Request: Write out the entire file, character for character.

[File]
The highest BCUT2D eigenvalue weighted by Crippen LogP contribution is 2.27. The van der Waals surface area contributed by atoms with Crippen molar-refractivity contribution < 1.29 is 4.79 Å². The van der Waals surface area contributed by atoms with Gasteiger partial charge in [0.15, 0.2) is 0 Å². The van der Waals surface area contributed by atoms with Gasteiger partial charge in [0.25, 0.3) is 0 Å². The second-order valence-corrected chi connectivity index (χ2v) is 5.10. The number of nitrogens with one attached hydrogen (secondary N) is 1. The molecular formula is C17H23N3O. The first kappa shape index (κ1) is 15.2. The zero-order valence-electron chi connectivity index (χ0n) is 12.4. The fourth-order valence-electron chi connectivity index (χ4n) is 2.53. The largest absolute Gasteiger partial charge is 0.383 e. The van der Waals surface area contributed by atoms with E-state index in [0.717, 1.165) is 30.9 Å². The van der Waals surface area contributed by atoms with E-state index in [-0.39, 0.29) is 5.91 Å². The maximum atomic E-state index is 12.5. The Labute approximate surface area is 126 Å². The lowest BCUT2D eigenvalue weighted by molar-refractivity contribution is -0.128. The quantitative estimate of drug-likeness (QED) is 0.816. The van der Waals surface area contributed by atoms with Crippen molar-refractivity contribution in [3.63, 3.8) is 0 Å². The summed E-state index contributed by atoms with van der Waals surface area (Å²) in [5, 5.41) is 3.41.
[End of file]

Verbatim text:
The highest BCUT2D eigenvalue weighted by Crippen LogP contribution is 2.27. The van der Waals surface area contributed by atoms with Crippen molar-refractivity contribution < 1.29 is 4.79 Å². The van der Waals surface area contributed by atoms with Gasteiger partial charge in [0.15, 0.2) is 0 Å². The van der Waals surface area contributed by atoms with Gasteiger partial charge in [0.25, 0.3) is 0 Å². The second-order valence-corrected chi connectivity index (χ2v) is 5.10. The number of nitrogens with one attached hydrogen (secondary N) is 1. The molecular formula is C17H23N3O. The first kappa shape index (κ1) is 15.2. The zero-order valence-electron chi connectivity index (χ0n) is 12.4. The fourth-order valence-electron chi connectivity index (χ4n) is 2.53. The largest absolute Gasteiger partial charge is 0.383 e. The van der Waals surface area contributed by atoms with E-state index in [0.717, 1.165) is 30.9 Å². The van der Waals surface area contributed by atoms with E-state index in [-0.39, 0.29) is 5.91 Å². The maximum atomic E-state index is 12.5. The Labute approximate surface area is 126 Å². The lowest BCUT2D eigenvalue weighted by molar-refractivity contribution is -0.128. The quantitative estimate of drug-likeness (QED) is 0.816. The van der Waals surface area contributed by atoms with Crippen molar-refractivity contribution in [3.63, 3.8) is 0 Å². The summed E-state index contributed by atoms with van der Waals surface area (Å²) in [5, 5.41) is 3.41.